Michaelangelo, fresco style!
What has been really interesting for me to see is the fresco style of painting (directly on the wall). At the (many) other museums I've been to, you don't really think about how most of the famous paintings can be moved and shown in different places/angles/lights/etc. With a painting that's directly on the wall, the art becomes a permanent part of the structure. Much of the art in the Vatican that's popular is directly on the walls. So to see it, you must come to the Vatican. It can't be loaned out. I've never seen so much famous and beautiful fresco painting, and it was a new way to experience a museum and art. Totally wish my Mom was here with me!
In the section dedicated to modern art, they have a Van Gogh. This was the only painting of a religious theme done by him, I belive, for his sister.
The Vatican gets crowded as FUCK. The nice part about coming in the afternoon and in to the other areas of the museums are that you can enjoy the art (while you prepare to enter the Sistine Chapel) in relative peace and quiet, with plenty of space.
This is a large print by Henri Matisse. I didn't expect this, as well as other modern and ancient pieces from around the world, in the Vatican Muesum. You can see a blurry patron walking by - it was a large print and there were several in this room.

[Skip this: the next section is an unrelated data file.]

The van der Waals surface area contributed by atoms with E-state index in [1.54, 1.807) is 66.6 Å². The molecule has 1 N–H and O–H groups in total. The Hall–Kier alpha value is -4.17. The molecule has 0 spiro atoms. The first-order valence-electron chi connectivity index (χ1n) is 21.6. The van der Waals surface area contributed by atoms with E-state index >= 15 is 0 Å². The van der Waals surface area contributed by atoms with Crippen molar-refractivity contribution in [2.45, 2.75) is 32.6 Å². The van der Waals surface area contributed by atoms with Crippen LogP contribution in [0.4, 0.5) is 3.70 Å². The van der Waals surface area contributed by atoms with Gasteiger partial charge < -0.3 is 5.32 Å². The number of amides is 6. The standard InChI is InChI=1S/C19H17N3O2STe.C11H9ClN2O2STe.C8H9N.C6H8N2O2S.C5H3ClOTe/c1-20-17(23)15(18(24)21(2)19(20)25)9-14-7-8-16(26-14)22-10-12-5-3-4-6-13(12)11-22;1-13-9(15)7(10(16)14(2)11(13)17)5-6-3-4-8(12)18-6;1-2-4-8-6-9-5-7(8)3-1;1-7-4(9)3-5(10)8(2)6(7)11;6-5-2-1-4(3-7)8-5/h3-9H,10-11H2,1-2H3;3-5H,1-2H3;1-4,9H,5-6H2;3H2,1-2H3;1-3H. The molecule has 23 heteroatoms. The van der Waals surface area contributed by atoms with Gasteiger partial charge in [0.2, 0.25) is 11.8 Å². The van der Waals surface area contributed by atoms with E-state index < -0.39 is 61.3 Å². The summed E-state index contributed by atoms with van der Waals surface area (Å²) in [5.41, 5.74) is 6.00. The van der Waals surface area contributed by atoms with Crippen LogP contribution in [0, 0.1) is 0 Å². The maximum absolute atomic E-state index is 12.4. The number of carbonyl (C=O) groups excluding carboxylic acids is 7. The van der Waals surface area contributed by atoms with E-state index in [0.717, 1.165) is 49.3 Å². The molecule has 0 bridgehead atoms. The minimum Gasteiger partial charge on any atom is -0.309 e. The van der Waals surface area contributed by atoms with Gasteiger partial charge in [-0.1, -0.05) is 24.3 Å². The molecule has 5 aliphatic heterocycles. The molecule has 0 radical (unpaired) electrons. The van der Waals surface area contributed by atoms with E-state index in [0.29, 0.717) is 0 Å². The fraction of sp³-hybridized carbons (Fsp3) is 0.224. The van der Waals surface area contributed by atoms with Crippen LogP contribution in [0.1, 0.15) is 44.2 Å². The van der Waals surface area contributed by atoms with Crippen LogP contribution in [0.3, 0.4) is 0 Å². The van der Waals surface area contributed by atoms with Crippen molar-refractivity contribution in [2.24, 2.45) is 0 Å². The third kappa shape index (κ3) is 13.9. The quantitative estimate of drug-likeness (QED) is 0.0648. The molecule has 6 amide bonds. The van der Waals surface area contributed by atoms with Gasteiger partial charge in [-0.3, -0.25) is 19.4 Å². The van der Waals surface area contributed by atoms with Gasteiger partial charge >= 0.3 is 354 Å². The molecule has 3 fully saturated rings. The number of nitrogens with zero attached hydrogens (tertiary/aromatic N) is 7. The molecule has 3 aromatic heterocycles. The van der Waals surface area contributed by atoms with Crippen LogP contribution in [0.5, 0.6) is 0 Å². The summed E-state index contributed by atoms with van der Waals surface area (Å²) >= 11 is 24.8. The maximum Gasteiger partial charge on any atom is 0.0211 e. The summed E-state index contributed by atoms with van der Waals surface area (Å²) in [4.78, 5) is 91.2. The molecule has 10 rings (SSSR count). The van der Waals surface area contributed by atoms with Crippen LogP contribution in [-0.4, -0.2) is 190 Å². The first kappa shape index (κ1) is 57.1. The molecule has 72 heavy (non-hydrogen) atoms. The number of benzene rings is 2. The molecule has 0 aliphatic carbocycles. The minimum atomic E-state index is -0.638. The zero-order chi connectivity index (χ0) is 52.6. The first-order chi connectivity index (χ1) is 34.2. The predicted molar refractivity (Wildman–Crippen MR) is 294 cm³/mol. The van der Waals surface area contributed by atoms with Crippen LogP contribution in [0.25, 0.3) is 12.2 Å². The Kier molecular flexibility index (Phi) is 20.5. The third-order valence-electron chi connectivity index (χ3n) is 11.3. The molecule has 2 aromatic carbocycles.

And then, you get what everybody came for.
|My spouse and the Sistine Chapel. Both beautiful works of art :)|
|I want to make a Ferris Bueller joke here but I'm tired and can't quite think of one.|
After the Chapel, everyone was pretty cranky. I think it was a combination of fatigue, hunger, dehydration, and being, or being with, a teenager. Some snacks and espressos at the Vatican cafe perked us right up, though. (I have yet to have a bad cup of espresso, latte, or cappuccino - even in the touristy shops and cafes, all of the espresso has been excellent in Rome. Much different than in the U.S., where it's hit and miss, and usually a miss, for the coffee/espresso at many popular locations. The Vatican did not disappoint - the espresso was excellent).
We viewed a few more rooms, took a view of the balcony, and headed over to St. Peter's Basillica. Which was way more massive than I anticipated.
|Outside of St. Peter's|
|Consensus: We could kick this guard's ass.|
This place was absolutly amazing. I was not prepared, pictures cannot capture it, and words cannot describe it. At least, my pictures and my words can't. Rick Steves calls it "the richest and grandest church on Earth"... which makes Brycen's original comment of "I don't want to see St. Peter's - just Michaelangelo's Pieta near the entrance and then I'm leaving" extra amusing :) (he did walk around and check out the church after all).